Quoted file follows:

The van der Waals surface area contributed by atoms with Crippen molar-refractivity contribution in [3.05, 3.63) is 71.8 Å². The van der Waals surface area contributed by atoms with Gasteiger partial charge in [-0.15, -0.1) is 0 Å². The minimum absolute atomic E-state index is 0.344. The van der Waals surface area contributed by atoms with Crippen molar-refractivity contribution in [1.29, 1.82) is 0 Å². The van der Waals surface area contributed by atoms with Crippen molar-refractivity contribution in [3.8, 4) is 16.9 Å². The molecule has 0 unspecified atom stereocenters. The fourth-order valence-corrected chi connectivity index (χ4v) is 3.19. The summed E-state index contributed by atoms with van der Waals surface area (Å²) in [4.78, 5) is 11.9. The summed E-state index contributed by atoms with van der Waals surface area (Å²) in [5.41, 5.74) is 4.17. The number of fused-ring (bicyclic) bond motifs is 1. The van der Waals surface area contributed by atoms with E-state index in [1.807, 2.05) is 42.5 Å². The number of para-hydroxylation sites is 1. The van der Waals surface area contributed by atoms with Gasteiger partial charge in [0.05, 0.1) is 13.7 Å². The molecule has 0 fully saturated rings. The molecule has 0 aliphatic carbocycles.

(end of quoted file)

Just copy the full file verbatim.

The van der Waals surface area contributed by atoms with Crippen molar-refractivity contribution in [3.05, 3.63) is 71.8 Å². The van der Waals surface area contributed by atoms with Gasteiger partial charge in [-0.15, -0.1) is 0 Å². The minimum absolute atomic E-state index is 0.344. The van der Waals surface area contributed by atoms with Crippen molar-refractivity contribution in [1.29, 1.82) is 0 Å². The van der Waals surface area contributed by atoms with Crippen molar-refractivity contribution in [3.8, 4) is 16.9 Å². The molecule has 0 unspecified atom stereocenters. The fourth-order valence-corrected chi connectivity index (χ4v) is 3.19. The summed E-state index contributed by atoms with van der Waals surface area (Å²) in [4.78, 5) is 11.9. The summed E-state index contributed by atoms with van der Waals surface area (Å²) in [5.41, 5.74) is 4.17. The number of fused-ring (bicyclic) bond motifs is 1. The van der Waals surface area contributed by atoms with E-state index in [1.807, 2.05) is 42.5 Å². The number of para-hydroxylation sites is 1. The van der Waals surface area contributed by atoms with Gasteiger partial charge in [0.05, 0.1) is 13.7 Å². The molecule has 0 fully saturated rings. The molecule has 0 aliphatic carbocycles.